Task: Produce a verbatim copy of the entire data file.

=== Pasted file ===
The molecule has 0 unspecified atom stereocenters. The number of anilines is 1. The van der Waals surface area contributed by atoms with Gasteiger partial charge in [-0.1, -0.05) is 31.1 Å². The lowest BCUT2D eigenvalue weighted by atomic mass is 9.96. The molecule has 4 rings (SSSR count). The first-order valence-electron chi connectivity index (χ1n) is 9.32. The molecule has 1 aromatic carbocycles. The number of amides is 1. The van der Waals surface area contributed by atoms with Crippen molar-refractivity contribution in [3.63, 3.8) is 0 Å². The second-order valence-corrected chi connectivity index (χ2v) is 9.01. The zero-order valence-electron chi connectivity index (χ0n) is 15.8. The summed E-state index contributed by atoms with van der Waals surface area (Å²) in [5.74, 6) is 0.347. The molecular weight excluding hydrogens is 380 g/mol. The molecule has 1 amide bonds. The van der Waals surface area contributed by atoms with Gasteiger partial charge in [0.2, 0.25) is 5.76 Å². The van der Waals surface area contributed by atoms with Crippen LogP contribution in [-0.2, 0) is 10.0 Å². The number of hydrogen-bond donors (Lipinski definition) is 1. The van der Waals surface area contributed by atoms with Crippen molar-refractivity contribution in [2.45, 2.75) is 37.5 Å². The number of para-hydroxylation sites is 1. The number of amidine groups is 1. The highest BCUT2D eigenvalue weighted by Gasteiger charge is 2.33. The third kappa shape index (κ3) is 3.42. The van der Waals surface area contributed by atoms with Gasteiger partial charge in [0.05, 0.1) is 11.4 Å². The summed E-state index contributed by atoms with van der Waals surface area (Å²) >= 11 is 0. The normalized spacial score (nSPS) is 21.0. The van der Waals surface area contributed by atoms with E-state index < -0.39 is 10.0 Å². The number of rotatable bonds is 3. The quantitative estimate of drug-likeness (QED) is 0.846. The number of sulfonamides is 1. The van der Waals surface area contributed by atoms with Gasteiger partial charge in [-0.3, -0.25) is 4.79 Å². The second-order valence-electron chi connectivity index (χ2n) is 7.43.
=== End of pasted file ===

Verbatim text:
The molecule has 0 unspecified atom stereocenters. The number of anilines is 1. The van der Waals surface area contributed by atoms with Gasteiger partial charge in [-0.1, -0.05) is 31.1 Å². The lowest BCUT2D eigenvalue weighted by atomic mass is 9.96. The molecule has 4 rings (SSSR count). The first-order valence-electron chi connectivity index (χ1n) is 9.32. The molecule has 1 aromatic carbocycles. The number of amides is 1. The van der Waals surface area contributed by atoms with Crippen molar-refractivity contribution in [3.63, 3.8) is 0 Å². The second-order valence-corrected chi connectivity index (χ2v) is 9.01. The zero-order valence-electron chi connectivity index (χ0n) is 15.8. The summed E-state index contributed by atoms with van der Waals surface area (Å²) in [5.74, 6) is 0.347. The molecular weight excluding hydrogens is 380 g/mol. The molecule has 1 amide bonds. The van der Waals surface area contributed by atoms with Gasteiger partial charge in [0.2, 0.25) is 5.76 Å². The van der Waals surface area contributed by atoms with Crippen LogP contribution in [-0.2, 0) is 10.0 Å². The number of hydrogen-bond donors (Lipinski definition) is 1. The van der Waals surface area contributed by atoms with Crippen molar-refractivity contribution in [2.45, 2.75) is 37.5 Å². The number of para-hydroxylation sites is 1. The number of amidine groups is 1. The highest BCUT2D eigenvalue weighted by Gasteiger charge is 2.33. The third kappa shape index (κ3) is 3.42. The van der Waals surface area contributed by atoms with Gasteiger partial charge in [0.05, 0.1) is 11.4 Å². The summed E-state index contributed by atoms with van der Waals surface area (Å²) >= 11 is 0. The normalized spacial score (nSPS) is 21.0. The van der Waals surface area contributed by atoms with E-state index < -0.39 is 10.0 Å². The number of rotatable bonds is 3. The quantitative estimate of drug-likeness (QED) is 0.846. The number of sulfonamides is 1. The van der Waals surface area contributed by atoms with Gasteiger partial charge in [-0.3, -0.25) is 4.79 Å². The second-order valence-electron chi connectivity index (χ2n) is 7.43.